Tennis mulls anti-doping step
Tennis mulls anti-doping step
ITF anti-doping manager Stuart Miller told The Associated Press that tennis’ governing federation is working hard to do more blood and out-of-competition tests on players.
In the wake of cyclist Lance Armstrong’s life ban from sports for doping, Roger Federer and Andy Murray have called for more out-of-competition and blood testing in tennis.
Murray called the Armstrong case “pretty shocking.” “You would hate for anything like that to happen to your own sport,” Murray said before the season-ending ATP finals.
Federer said: “We don’t do a lot of blood testing during the year. I’m okay having more of that.” In a phone interview, the ITF’s Miller said: “We’re working hard to try to increase the proportion of out-of-competition testing, and particularly blood testing, and we’ve been working on that for a while.” “I’m hopeful that by the end of the year we’ll have made some inroads into improving that. Like any anti-doping program, we’re subject to resource constraints,” he said.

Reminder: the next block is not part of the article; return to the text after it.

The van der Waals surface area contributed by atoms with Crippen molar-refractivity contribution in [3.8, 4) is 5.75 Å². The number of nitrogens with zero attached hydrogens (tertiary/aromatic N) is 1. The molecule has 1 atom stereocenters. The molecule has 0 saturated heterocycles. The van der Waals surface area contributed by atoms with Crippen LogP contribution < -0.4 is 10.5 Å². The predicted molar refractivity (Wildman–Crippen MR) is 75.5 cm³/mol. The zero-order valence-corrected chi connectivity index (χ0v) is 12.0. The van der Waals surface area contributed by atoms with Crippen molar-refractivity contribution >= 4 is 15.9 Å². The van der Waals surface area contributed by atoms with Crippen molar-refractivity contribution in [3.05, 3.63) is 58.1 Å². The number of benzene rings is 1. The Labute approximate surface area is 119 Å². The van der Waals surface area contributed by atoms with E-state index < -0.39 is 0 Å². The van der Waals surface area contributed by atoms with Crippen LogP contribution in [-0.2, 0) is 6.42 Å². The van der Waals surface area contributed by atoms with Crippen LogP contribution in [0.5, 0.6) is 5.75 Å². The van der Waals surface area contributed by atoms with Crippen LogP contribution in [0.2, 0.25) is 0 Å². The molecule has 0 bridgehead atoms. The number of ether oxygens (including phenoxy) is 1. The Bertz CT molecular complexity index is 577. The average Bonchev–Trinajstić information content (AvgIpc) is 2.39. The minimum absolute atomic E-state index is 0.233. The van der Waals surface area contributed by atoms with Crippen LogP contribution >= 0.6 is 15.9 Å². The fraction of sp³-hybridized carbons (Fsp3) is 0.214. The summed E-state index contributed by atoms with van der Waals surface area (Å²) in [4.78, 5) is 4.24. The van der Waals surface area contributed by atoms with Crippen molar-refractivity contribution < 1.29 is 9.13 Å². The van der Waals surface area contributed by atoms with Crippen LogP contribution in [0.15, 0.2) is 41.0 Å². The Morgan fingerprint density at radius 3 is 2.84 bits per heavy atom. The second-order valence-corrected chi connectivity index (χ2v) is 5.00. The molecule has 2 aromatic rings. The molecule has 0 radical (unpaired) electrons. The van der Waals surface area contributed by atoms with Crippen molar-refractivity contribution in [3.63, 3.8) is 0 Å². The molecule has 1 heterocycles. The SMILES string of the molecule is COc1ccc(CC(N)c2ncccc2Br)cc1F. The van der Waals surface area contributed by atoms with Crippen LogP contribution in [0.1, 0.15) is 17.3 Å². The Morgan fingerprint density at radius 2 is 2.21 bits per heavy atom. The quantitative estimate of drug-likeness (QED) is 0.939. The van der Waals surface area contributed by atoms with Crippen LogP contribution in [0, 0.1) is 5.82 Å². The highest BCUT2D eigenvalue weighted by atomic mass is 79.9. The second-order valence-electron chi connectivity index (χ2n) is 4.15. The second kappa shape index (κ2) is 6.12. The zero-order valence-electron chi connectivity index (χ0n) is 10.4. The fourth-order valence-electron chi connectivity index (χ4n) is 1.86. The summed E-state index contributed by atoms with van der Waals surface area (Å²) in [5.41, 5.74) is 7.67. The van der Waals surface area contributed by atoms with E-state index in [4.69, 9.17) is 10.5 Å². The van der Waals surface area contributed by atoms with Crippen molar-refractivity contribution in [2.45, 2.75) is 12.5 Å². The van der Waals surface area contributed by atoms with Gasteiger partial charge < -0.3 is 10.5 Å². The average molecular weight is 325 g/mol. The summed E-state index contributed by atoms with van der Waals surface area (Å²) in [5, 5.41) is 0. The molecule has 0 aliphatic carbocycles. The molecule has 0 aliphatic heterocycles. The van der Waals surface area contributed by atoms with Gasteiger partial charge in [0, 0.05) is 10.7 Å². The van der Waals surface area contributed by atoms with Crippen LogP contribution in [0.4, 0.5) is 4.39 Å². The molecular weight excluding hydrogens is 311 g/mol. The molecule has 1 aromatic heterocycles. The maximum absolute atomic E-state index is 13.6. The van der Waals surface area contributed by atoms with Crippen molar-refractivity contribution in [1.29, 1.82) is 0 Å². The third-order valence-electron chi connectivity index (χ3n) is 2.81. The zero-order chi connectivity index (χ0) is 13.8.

Cycling, followed by track and field, also runs so-called “biological passport” programs that monitor athletes’ blood readings over time for possible tell-tale indications of doping. The federations for those sports, the UCI and the IAAF, have used evidence of doping gathered from their passport programs to ban athletes and to target others for more testing.
Without giving a fixed timeframe, Miller said “it would be nice” if tennis can establish a similar monitoring system in 2013.
“We are looking very, very carefully at an athlete biological passport program in tennis,” he said.
“I don’t want to say it’s definitely happening until we actually say, ‘Here’s a program. It’s up and running.’ We’re looking at it to ensure that if we do run it, we can run it properly.” The ITF and the World Anti-Doping Agency conducted just 21 out-of-competition blood tests — used to detect the abuse of growth hormone, transfusions using blood from donors, and blood-doping substances CERA and HBOCs — in tennis in 2011.
Just three of those were on women players. ITF statistics on its web site show it didn’t test Serena Williams out of competition at all in 2010 and 2011, years she won the Australian Open and Wimbledon and lost a US Open final. The ITF did test her in competition.